Malawi Confederation of Chambers of Commerce and Industry (MCCCI) says it is upset with Malawi’s continued over-reliance on the agriculture sector as a key source of employment for the growing population.
The chamber has since advised Capital Hill to speed up the industrialisation drive as well as re-allocating resources from the current low-productivity areas to high-productivity sector or ‘high labour absorbing sectors.’
MCCCI chief executive officer Chancellor Kaferapanjira was speaking on the sidelines of the just-ended Economics Association of Malawi (Ecama) 2019 Annual Lakeshore Conference at Sunbird Nkopola Lodge in Mangchi.
He was one of the panellists during a session which discussed on how best Malawi can create employment to its population, which is rapidly growing at a rate of 2.9 percent per annum.
Kaferapanjira said it was also disturbing to note that currently, the holding of land by most Malawians coupled with continued hand-hoeing instead of tractors as is widespread
in other agro-based economies elsewhere.
According to statistics presented at the conference, growth in agricultural land cannot keep pace with population growth in Malawi.
The average farm plot sizes continue to fall with the poor only holding median plot size at just 0.238 hectares per capita compared to the non-poor who hold 0.43 hectares per capita, a situation population experts at the meeting said will continue to worsen.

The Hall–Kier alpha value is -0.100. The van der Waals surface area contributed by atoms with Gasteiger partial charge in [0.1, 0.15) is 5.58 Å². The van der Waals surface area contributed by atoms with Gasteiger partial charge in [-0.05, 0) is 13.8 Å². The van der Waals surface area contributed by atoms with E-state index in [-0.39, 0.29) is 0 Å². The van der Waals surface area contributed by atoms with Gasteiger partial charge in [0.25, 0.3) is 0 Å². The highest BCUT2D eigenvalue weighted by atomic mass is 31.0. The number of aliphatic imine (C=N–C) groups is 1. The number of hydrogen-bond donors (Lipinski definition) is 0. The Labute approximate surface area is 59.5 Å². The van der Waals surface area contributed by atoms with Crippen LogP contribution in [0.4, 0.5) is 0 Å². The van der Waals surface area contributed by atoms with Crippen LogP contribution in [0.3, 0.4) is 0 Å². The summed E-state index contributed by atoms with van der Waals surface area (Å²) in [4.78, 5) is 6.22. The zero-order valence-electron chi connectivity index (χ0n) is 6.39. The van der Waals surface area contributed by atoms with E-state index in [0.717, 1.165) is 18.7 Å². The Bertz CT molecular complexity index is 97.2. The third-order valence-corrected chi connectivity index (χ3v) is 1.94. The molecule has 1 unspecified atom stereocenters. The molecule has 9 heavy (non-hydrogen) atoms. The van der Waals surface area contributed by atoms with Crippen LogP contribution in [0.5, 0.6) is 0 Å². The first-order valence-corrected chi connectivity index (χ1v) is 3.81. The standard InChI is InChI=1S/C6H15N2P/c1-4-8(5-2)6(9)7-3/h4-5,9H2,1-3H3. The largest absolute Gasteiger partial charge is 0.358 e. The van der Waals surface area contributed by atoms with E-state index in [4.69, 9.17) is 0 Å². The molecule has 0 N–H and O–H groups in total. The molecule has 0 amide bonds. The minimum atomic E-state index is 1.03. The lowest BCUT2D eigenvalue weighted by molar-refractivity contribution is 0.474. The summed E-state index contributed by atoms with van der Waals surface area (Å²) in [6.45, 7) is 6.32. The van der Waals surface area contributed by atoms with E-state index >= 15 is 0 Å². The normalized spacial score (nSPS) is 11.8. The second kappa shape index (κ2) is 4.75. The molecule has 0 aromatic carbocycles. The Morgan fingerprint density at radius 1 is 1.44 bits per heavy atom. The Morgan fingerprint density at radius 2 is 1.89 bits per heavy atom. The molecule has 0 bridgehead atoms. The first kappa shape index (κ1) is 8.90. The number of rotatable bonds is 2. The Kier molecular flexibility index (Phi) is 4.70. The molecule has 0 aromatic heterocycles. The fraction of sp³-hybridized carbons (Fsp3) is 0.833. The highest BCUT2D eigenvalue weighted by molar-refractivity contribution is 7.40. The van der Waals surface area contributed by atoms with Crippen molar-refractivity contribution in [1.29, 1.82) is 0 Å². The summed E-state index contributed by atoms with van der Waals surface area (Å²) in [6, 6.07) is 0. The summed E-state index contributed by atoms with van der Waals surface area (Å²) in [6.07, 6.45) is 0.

“We have a demographic dividend meaning that we have an opportunity to tap from the number of youths in the country. We all know that there are more youth in the country than adults and some people look at it as a challenge saying we cannot provide for the youths in terms of schools and jobs, but if we think along those lines then we are actually losing an opportunity,” he said.
Kaferapanjira said MCCCI as a representative body of private sector players continues to get a lot of intentions from both new and existing businesses wanting to venture into specific sectors of high productivity but such businesses would first want government to offer them high incentives “and in other words they are looking for economic diversification.”
Concurring with Kaferapanjira’s views, Department for International Development (DfID) deputy head of Malawi Office, Anthea Kerr, advised that Malawi needs to shift away from low-value crops such as maize, tobacco and soya, going forward.
She said the country’s comparative advantage does not lie in producing such crops, which are deemed traditional crops for Malawi.
During the conference, Reserve Bank of Malawi (RBM) Governor Dalitso Kabambe, who also officially opened the meeting, complained about Malawi’s sluggish pace of diversifying away from agriculture sector, a situation he said has made Malawi susceptible to recent external climate change shocks such as this year’s Cyclone Idai.